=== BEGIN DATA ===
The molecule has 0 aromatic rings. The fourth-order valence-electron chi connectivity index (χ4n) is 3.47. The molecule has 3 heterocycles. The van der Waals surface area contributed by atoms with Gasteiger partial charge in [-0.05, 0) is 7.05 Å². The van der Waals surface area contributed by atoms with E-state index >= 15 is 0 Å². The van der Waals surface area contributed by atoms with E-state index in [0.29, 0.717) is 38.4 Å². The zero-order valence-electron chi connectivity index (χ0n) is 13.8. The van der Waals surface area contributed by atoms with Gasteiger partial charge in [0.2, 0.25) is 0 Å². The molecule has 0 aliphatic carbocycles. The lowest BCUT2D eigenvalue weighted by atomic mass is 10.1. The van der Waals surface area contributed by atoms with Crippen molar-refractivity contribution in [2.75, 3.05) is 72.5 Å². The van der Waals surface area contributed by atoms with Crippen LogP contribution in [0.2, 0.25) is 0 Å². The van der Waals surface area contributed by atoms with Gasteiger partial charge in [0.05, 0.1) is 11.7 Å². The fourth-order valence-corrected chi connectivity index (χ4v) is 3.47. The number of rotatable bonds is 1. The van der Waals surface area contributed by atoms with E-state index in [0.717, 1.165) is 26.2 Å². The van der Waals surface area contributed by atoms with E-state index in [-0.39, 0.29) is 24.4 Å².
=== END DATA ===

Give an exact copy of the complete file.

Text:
The molecule has 0 aromatic rings. The fourth-order valence-electron chi connectivity index (χ4n) is 3.47. The molecule has 3 heterocycles. The van der Waals surface area contributed by atoms with Gasteiger partial charge in [-0.05, 0) is 7.05 Å². The van der Waals surface area contributed by atoms with E-state index >= 15 is 0 Å². The van der Waals surface area contributed by atoms with E-state index in [0.29, 0.717) is 38.4 Å². The zero-order valence-electron chi connectivity index (χ0n) is 13.8. The van der Waals surface area contributed by atoms with Gasteiger partial charge in [0.2, 0.25) is 0 Å². The molecule has 0 aliphatic carbocycles. The lowest BCUT2D eigenvalue weighted by atomic mass is 10.1. The van der Waals surface area contributed by atoms with Crippen molar-refractivity contribution in [2.75, 3.05) is 72.5 Å². The van der Waals surface area contributed by atoms with Crippen LogP contribution in [0.2, 0.25) is 0 Å². The van der Waals surface area contributed by atoms with Gasteiger partial charge in [0.05, 0.1) is 11.7 Å². The fourth-order valence-corrected chi connectivity index (χ4v) is 3.47. The number of rotatable bonds is 1. The van der Waals surface area contributed by atoms with E-state index in [0.717, 1.165) is 26.2 Å². The van der Waals surface area contributed by atoms with E-state index in [-0.39, 0.29) is 24.4 Å².